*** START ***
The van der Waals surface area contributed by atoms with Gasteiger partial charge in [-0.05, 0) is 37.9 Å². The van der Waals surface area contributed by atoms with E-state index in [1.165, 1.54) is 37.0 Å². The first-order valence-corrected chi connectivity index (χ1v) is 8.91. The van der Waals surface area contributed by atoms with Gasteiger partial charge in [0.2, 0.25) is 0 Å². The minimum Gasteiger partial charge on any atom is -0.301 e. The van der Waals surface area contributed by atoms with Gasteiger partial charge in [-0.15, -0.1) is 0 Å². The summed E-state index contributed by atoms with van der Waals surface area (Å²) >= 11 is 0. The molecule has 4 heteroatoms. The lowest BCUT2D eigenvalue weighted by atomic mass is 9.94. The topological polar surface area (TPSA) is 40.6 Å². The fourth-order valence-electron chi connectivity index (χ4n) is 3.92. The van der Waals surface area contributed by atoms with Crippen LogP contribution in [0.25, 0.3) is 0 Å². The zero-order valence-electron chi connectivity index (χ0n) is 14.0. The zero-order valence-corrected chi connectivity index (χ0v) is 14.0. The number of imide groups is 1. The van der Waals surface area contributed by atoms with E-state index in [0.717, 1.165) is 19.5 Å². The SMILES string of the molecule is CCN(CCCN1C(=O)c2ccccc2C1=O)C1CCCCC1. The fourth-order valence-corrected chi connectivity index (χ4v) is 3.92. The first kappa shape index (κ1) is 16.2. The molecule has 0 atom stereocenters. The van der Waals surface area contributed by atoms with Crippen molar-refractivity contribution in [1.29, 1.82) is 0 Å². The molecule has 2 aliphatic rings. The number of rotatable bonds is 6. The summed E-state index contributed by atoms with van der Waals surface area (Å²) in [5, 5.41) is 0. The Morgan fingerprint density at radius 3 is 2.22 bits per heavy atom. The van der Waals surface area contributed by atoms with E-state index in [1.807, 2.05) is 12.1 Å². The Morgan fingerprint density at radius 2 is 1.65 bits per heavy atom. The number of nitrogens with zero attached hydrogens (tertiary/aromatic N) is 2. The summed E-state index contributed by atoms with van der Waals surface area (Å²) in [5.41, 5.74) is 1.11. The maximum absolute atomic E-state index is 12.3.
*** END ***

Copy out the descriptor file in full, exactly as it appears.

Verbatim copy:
The van der Waals surface area contributed by atoms with Gasteiger partial charge in [-0.05, 0) is 37.9 Å². The van der Waals surface area contributed by atoms with E-state index in [1.165, 1.54) is 37.0 Å². The first-order valence-corrected chi connectivity index (χ1v) is 8.91. The van der Waals surface area contributed by atoms with Gasteiger partial charge in [0.2, 0.25) is 0 Å². The minimum Gasteiger partial charge on any atom is -0.301 e. The van der Waals surface area contributed by atoms with Gasteiger partial charge in [-0.15, -0.1) is 0 Å². The summed E-state index contributed by atoms with van der Waals surface area (Å²) >= 11 is 0. The molecule has 4 heteroatoms. The lowest BCUT2D eigenvalue weighted by atomic mass is 9.94. The topological polar surface area (TPSA) is 40.6 Å². The fourth-order valence-electron chi connectivity index (χ4n) is 3.92. The van der Waals surface area contributed by atoms with Crippen LogP contribution in [0.25, 0.3) is 0 Å². The zero-order valence-electron chi connectivity index (χ0n) is 14.0. The zero-order valence-corrected chi connectivity index (χ0v) is 14.0. The number of imide groups is 1. The van der Waals surface area contributed by atoms with E-state index in [0.717, 1.165) is 19.5 Å². The SMILES string of the molecule is CCN(CCCN1C(=O)c2ccccc2C1=O)C1CCCCC1. The fourth-order valence-corrected chi connectivity index (χ4v) is 3.92. The first kappa shape index (κ1) is 16.2. The molecule has 0 atom stereocenters. The van der Waals surface area contributed by atoms with Crippen molar-refractivity contribution in [1.29, 1.82) is 0 Å². The molecule has 2 aliphatic rings. The number of rotatable bonds is 6. The summed E-state index contributed by atoms with van der Waals surface area (Å²) in [5, 5.41) is 0. The Morgan fingerprint density at radius 3 is 2.22 bits per heavy atom. The van der Waals surface area contributed by atoms with E-state index in [1.807, 2.05) is 12.1 Å². The Morgan fingerprint density at radius 2 is 1.65 bits per heavy atom. The number of nitrogens with zero attached hydrogens (tertiary/aromatic N) is 2. The summed E-state index contributed by atoms with van der Waals surface area (Å²) in [5.41, 5.74) is 1.11. The maximum absolute atomic E-state index is 12.3.